Things got worse for parents in Covid (again).
But are we getting attached to the perks of the new normal?
I have news for all the parents out there. Life as we once knew it will never return – like ever.
January 2022 was utter chaos, the stress for parents more palpable and the anger hotter than our most frustrating freshman moments in this eternal saga I have lovingly titled, Sweet Pandemic High. As we enter our junior year of the pandemic, the worst should be behind us, but it is not. We are supposed to have learned our lessons and accumulated the stealth-like skills required to walk down the halls of Sweet Pandemic High without getting pulled, pushed, or shoved by the biggest bully in school – COVID-19 and its endless variations.
Why did no one warn us that year three would involve iterative testing, so much testing, and elevated angst with less than 12-hour notices of schools moving virtual (I must work, awk?!). Not to mention the unexpected calls from school to immediately pick up kids for a 10-day quarantine due to COVID exposure. Who anticipated all this insecurity in our junior year? Does anyone know when it will (actually) end? Can any of you see the light at the end of this cold, dark, torturous tunnel? Just as we breathe a sigh of relief from the last wave of pandemic chaos, another mutation of this horrific viral disease is sure to come barreling into our lives.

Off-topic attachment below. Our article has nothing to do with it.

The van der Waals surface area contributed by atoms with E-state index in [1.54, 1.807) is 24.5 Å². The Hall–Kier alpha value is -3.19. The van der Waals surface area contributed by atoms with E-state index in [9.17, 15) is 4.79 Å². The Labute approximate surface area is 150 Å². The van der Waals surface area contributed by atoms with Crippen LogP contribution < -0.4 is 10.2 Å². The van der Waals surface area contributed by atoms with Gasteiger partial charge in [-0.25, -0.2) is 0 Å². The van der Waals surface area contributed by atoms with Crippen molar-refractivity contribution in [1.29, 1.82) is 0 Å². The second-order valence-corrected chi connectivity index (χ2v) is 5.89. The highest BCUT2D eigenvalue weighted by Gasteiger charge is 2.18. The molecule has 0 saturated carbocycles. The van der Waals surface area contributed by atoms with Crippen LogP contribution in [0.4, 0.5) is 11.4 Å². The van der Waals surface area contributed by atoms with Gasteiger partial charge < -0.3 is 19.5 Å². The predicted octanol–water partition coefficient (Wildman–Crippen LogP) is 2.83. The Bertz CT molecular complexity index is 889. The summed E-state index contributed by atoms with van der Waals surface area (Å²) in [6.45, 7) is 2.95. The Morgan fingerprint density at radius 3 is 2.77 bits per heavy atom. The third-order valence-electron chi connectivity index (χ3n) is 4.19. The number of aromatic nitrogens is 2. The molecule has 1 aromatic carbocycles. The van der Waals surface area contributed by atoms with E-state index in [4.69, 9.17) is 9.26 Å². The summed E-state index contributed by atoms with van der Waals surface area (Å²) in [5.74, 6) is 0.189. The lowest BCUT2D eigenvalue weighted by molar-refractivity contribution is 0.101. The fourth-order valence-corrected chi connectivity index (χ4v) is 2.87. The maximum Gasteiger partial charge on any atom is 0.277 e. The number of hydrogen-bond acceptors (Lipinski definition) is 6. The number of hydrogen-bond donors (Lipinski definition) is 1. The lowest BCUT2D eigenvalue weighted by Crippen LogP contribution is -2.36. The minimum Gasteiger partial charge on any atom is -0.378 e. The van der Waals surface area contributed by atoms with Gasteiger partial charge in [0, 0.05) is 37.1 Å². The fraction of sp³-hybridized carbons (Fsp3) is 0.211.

Like endlessly watching Wes Craven’s Nightmare on Elm Street in my youth, I am forced to clutch my pearls in angst as mothers repetitively scream and shout into the void. Doing their best patchwork to quilt together their daily lives as we roll through each pandemic wave, all the while being ignored by those privileged enough to not be raising children during a once-in-a-century global health crisis. Parents, particularly mothers, are exhausted and barely clinging to paid work amid all the care insecurity Omicron has now thrown their way (again).